By Hillel Aron
By Joseph Tsidulko
By Patrick Range McDonald
By David Futch
By Hillel Aron
By Dennis Romero
By Jill Stewart
By Dennis Romero
“When I first started you had a choice of coming to Spaceland or going to the Roxy, Troubadour or Whisky. I used to have to explain to people where Silver Lake was. It was a social community where there was a social epicenter. People would pull up with a map,” Mitchell remembers. “First show was Foo Fighters, Beck, Possum Dixon and Lutefisk. I think that the day of 10 or 15 years ago when alternative bands would get these huge deals is now over, and I think that bands now understand [the goal] is not necessarily the big payday but to have some say creatively in what they do. . . . It’s not like it used to be. The playing field is much more leveled. There’s no more payola in radio, and radio is much more tuned into good music.”
Mitchell and the girls are still on the move. “We’re expanding the Echo to be one of the largest venues on the Eastside,” he says about the forthcoming ExPlex, a 600-plus-capacity space adjacent to the Echo that will have bands, dance clubs and special events. “We’re moving downtown next. Broadway theater district. It’ll be a totally different place downtown. A place similar to the Echo in size, then a larger venue.”
I was a little surprised when Rob Zabrecky showed up to meet me at the Tropical Bakery wearing a shiny sash with gold letters spelling “Mr. Silver Lake, 1989.” Okay, he didn’t really, but I think he might have one at home in his closet.
Rob was the singer/songwriter/bass player for Possum Dixon. Possum Dixon was the Silversun Pickups of its day. Rob played bass on Beck’s first record, Mellow Gold, with an early incarnation of the Geraldine Fibbers (post–Ethel Meatplow) and a gang of other Silver Lake stuff. Rob comes with a decidedly arch wit, tightly compressed in a thin frame, wrapped in a tight T-shirt and jeans with a crop of dark hair and some arty looking glasses. He remembers what it was like.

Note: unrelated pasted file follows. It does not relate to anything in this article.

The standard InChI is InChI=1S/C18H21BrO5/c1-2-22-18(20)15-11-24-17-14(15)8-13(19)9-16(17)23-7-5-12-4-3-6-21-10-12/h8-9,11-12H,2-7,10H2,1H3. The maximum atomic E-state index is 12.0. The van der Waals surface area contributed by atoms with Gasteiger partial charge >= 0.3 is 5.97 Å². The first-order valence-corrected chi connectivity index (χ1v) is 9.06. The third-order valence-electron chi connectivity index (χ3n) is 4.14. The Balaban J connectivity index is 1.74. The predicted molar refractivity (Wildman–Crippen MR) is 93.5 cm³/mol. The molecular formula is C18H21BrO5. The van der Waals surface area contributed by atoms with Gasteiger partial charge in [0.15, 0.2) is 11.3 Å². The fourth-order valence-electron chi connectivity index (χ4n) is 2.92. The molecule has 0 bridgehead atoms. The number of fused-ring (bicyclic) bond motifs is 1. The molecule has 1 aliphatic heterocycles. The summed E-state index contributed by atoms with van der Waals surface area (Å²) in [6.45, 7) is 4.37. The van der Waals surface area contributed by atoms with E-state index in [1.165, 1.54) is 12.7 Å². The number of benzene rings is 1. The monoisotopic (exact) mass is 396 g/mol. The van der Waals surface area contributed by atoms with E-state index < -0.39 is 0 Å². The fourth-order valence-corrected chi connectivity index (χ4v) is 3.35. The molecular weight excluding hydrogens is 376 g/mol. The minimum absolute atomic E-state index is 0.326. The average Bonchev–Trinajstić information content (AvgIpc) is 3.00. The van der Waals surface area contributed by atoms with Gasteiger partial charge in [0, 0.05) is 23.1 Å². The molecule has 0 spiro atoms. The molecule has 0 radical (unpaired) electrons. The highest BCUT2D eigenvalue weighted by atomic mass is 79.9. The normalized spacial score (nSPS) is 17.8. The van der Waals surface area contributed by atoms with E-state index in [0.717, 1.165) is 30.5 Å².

“It was kind of a social cohesion. Here was a group of people that weren’t interested in what was happening on the Sunset Strip. When I first started playing music with Possum Dixon in the late ’80s, hair metal was still rockin’ the Sunset Strip. The term indie rock hadn’t been defined by hipster vernacular. It was the alternative years. Before indie rock became a name. Probably Nirvana’s Nevermind . . . that sort of changed everything.
“To me there was a great sense of magic in the air between ’90 and ’93. It was a very fertile ground in L.A. The art-rock groups that were happening, they were all sort of different. I liken them to New York in the ’70s, where you had the Voidoids, Suicide and, like, Blondie. All these bands were completely different from each other. There was no cohesive sound. We’re in the entertainment capital of the world and we’re gonna be art-damaged — insert band here. I don’t think it’s over. There’s still a scene here. There’s always a wild hair growing somewhere. There’s always a kid somewhere in his apartment going, ?‘I’m gonna do something different . . . watch this.’ ”
These days, Rob’s a magician at Hollywood’s Magic Castle and performs with his magic group, the Unholy Three, which also includes Pixies drummer David Lovering and Fitzgerald, an L.A.-based comic magician. They were recently profiled in the May issue of Magic magazine. He also has a cover band with actor John C. Reilly. Rob says he doesn’t think about the old days much, but I convince him to revisit a magic moment with the erstwhile king.
“Beck is the superstar of Silver Lake. We recorded the bass track in a bathroom and him just sort of yelling from the other room, “Okay, it starts A, it goes down to F sharp.” Before, he was just some waif kid who was just around. He was ubiquitous. You’d see him around. He was an anti-folk singer. He’d come to all of our shows and we’d just lower the mike and he’d play for 15 minutes unannounced because he couldn’t get gigs.”
Speaking of Beck, the Dust Brothers have been having a rich Eastside experience for a long time. John King and Mike Simpson moved to Silver Lake together in ’89 from Koreatown. Way ahead of the game back in the day, they started making records in a small house on a hill long ago. A little older, wiser, and a couple of kids and wives later, the DBs are elder statesmen, but by no means crusty.
We relax in the lounge of their professionally appointed recording studio, called “The Boat,” on Hyperion. Music-industry mags are on the table and a politely eager intern asks me if I want anything to drink. It’s all very grown-up, but they don’t mind giving me a peek in their rearview mirror, back to when they lived in the hills on the west side of the Silver Lake reservoir and recorded out of their house on Panorama Terrace.